United States District Court, D. Oregon, Portland Division
FINDINGS AND RECOMMENDATION
V. ACOSTA UNITED STATES MAGISTRATE JUDGE
("plaintiff) seeks judicial review of the final decision
of the Commissioner of the Social Security Administration
("Commissioner") denying his applications for Title
II Disability Insurance Benefits ("DIB") and Title
XVI Supplemental Security Income ("SSI") under the
Social Security Act ("Act"). This Court has
jurisdiction to review the Commissioner's decision
pursuant to 42 U.S.C. Â§Â§ 405(g) and 1383(c)(3). Based on a
careful review of the record, the Commissioner's decision
should be REVERSED and REMANDED for the immediate calculation
and payment of benefits.
applied for DIB and SSI on November 12, 2013, alleging
disability as of January 1, 1971, due to back and leg pain,
being a "slow learner, problems understanding," and
"sharp pains in [his] chest." (Tr. 16, 224, 249.)
His applications were denied initially and upon
reconsideration. (Tr. 115-18.) Plaintiff requested a hearing
before an Administrative Law Judge ("ALJ"), and a
hearing was held on June 1, 2016. (Tr. 36-93.) ALJ Steven A.
De Monbreum issued a decision finding plaintiffnot disabled
on July 29, 2016. (Tr. 13-30.) The Appeals Council denied
plaintiffs request for review on September 11, 2017, making
the ALJ's decision the final decision of the
Commissioner. (Tr. 1-6.) This appeal followed.
1963, plaintiff was seven years old on the alleged onset
date, and fifty-two years old at the time of the hearing.
(Tr. 28.) He dropped out of high school in the eleventh
grade. (Tr. 43.) Plaintiff previously worked as a forest
firefighter and dishwasher. (Tr. 28.)
court must affirm the Commissioner's decision if it is
based on proper legal standards and supported by substantial
evidence in the record. Hammock v. Bowen, 879 F.2d
498, 501 (9th Cir. 1989). Substantial evidence is "more
than a mere scintilla. It means such relevant evidence as a
reasonable mind might accept as adequate to support a
conclusion." Richardson v. Perales, 402 U.S.
389, 401 (1971) (quoting Consol. Edison Co. v.
N.L.R.B., 305 U.S. 197, 229 (1938)). The court must
weigh "both the evidence that supports and detracts from
the [Commissioner's] conclusions." Martinez v.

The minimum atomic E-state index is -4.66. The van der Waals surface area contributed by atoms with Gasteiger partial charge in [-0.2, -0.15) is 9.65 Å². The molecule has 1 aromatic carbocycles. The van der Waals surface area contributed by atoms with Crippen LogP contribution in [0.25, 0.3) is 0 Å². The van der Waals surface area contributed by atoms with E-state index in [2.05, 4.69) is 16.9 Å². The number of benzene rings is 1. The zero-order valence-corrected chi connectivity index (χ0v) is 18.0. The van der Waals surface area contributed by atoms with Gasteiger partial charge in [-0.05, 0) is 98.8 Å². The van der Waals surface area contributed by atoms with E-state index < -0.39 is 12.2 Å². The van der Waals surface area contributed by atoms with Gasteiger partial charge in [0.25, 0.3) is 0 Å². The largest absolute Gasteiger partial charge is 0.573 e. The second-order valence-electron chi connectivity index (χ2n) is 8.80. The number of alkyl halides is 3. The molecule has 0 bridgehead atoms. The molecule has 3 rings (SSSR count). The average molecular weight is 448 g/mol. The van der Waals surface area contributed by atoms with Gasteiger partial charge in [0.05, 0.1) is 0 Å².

Heckler, 807 F.2d 771, 772 (9th Cir. 1986). "Where
the evidence as a whole can support either a grant or a
denial, [a court] may not substitute [its] judgment for the
ALJ's." Massachi v. Astrue, 486 F.3d 1149,
1152 (9th Cir. 2007) (citation omitted).
initial burden of proof rests upon the claimant to establish
disability. Howard v. Heckler, 782 F.2d 1484, 1486
(9th Cir. 1986). To meet this burden, the claimant must
demonstrate an "inability to engage in any substantial
gainful activity by reason of any medically determinable
physical or mental impairment which can be expected ... to
last for a continuous period of not less than 12
months." 42 U.S.C. § 423(d)(1)(A).
Commissioner has established a five-step sequential process
for determining whether a person is disabled. Bowenv.
Yuckert, 482 U.S. 137, 140(1987);20C.F.R.
§§404.1520, 416.920. At step one, the Commissioner
determines whether the claimant is engaged in
"substantial gainful activity" ("SGA").
Yuckert, 482 U.S. at 140; 20 C.F.R. §§
404.1520(b), 416.920(b). If so, he is not disabled.
two, the Commissioner evaluates whether the claimant has a
"medically severe impairment or combination of
impairments." Yuckert, 482 U.S. at 140-41; 20
C.F.R. §§ 404.1520(c), 416.920(c). If the claimant
does not have a severe impairment, he is not disabled.
three, the Commissioner determines whether the claimant's
impairments, either individually or in combination, meet or
equal "one of a number of listed impairments that the
[Commissioner] acknowledges are so severe as to preclude
substantial gainful activity." Yuckert, 482
U.S. at 141; 20 C.F.R. §§ 404.1520(d), 416.920(d).
If so, he is presumptively disabled; if not, the Commissioner
proceeds to step four. Yuckert, 482 U.S. at 141.
four, the Commissioner determines whether the claimant can
still perform "past relevant work." 20 C.F.R.
§§ 404.1520(f), 416.920(f). If the claimant can
perform past relevant work, he is not disabled; if he cannot,
the burden shifts to the Commissioner.
five, the Commissioner must establish the claimant can
perform other work existing in significant numbers in the
national or local economy. Yuckert, 482 U.S. at
141-42; 20 C.F.R. §§ 404.1520(g), 416.920(g). If
the Commissioner meets this ...